LA road deaths soared in 2022, surpassing 300 deaths for the first time in two decades

LA road deaths soared in 2022, surpassing 300 deaths for the first time in two decades

  • US News
  • January 14, 2023
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Road fatalities in Los Angeles rose again last year, with 300 people killed on the city’s streets — the highest number in at least two decades, city officials said.

According to the Los Angeles Police Department, 312 people were killed in traffic accidents last year, up 5% from 2021 and a 29% increase from 2020.

LA’s streets remain particularly deadly for pedestrians and cyclists, with 159 people killed in collisions involving pedestrians and motorists, a 19% increase from 2021, and 20 people killed in collisions involving cyclists and motorists, which corresponds to an increase of 11%.

The 2022 LA traffic carnage surpassed national trends.

The National Highway Traffic Safety Administration reported that nationwide traffic fatalities were essentially flat in the first nine months of 2022 compared to 2021. The number of cyclist and pedestrian deaths increased nationwide last year, but was less than the percentage increase in LA

LA’s numbers dismayed activist groups that have long been urging City Hall to allocate more funding and staffing to Vision Zero, the city’s program to end road deaths by 2025.

“It’s frustrating and annoying,” said Damian Kevitt, executive director of the nonprofit group Streets Are For Everyone. “All of these deaths are preventable.”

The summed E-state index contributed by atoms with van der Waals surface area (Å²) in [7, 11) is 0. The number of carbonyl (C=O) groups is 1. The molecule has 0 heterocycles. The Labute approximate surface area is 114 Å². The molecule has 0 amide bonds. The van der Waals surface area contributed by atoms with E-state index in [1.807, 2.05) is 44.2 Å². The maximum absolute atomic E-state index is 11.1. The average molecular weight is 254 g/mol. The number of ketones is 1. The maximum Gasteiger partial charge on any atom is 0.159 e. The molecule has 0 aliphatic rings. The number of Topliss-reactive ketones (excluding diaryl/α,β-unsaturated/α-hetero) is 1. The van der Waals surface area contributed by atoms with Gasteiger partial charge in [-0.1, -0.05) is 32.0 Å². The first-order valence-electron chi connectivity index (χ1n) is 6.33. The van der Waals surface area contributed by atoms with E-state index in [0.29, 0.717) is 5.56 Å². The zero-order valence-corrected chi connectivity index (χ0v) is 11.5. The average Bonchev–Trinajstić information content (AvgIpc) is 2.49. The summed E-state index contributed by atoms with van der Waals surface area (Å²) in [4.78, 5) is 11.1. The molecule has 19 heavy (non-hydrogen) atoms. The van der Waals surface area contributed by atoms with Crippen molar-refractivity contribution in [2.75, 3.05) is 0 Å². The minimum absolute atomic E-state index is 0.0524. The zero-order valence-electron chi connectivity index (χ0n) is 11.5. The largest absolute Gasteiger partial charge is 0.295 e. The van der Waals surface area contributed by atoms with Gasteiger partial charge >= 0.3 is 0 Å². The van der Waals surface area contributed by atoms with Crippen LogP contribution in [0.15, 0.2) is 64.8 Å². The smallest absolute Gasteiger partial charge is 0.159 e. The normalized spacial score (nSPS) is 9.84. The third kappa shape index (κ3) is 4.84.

Connie Llanos, interim director general of the LA Department of Transportation, said Angelenos needs to “recognize that the way we drive can either save lives or kill them.” Such deaths disproportionately affect children, the elderly and the homeless in black and poor communities, Llanos said.

“Nobody should accept that,” she said.

According to the police department, the “highest risk intersections” in 2022 were Soto Street and Washington Boulevard in South LA, Florence and Vermont Avenue in South LA, Balboa Boulevard and Saticoy Street in Lake Balboa, and Cahuenga Boulevard and Selma Avenue in Hollywood.

A spokesman for the city’s transportation department said that in 2003, the first year data was readily available, 242 people were killed in collisions. In 2015 — the year then Mayor Eric Garcetti unveiled Vision Zero — 186 people died in traffic fatalities.

The Vision Zero program is based on the belief that fatal road accidents can be prevented through technology and education. The program has proven its worth in Europe, where it began in Sweden more than two decades ago, and in New York City, where it launched in 2014.

New York City officials reported last week that the total number of road fatalities fell 6.6% in 2022, while road fatalities fell 6.3%. Overall, road fatalities have fallen by a third since the year before Vision Zero was launched, the city said.

Michael Schneider, executive director of advocacy group Streets for All, is among those urging LA to stop paying lip service to Vision Zero and make real infrastructure changes. He said LA roads are designed for driver convenience, whether that be with parking restrictions or speed limits.

“If we want those numbers to go down, we need to build our roads to protect lives first,” Schneider said.

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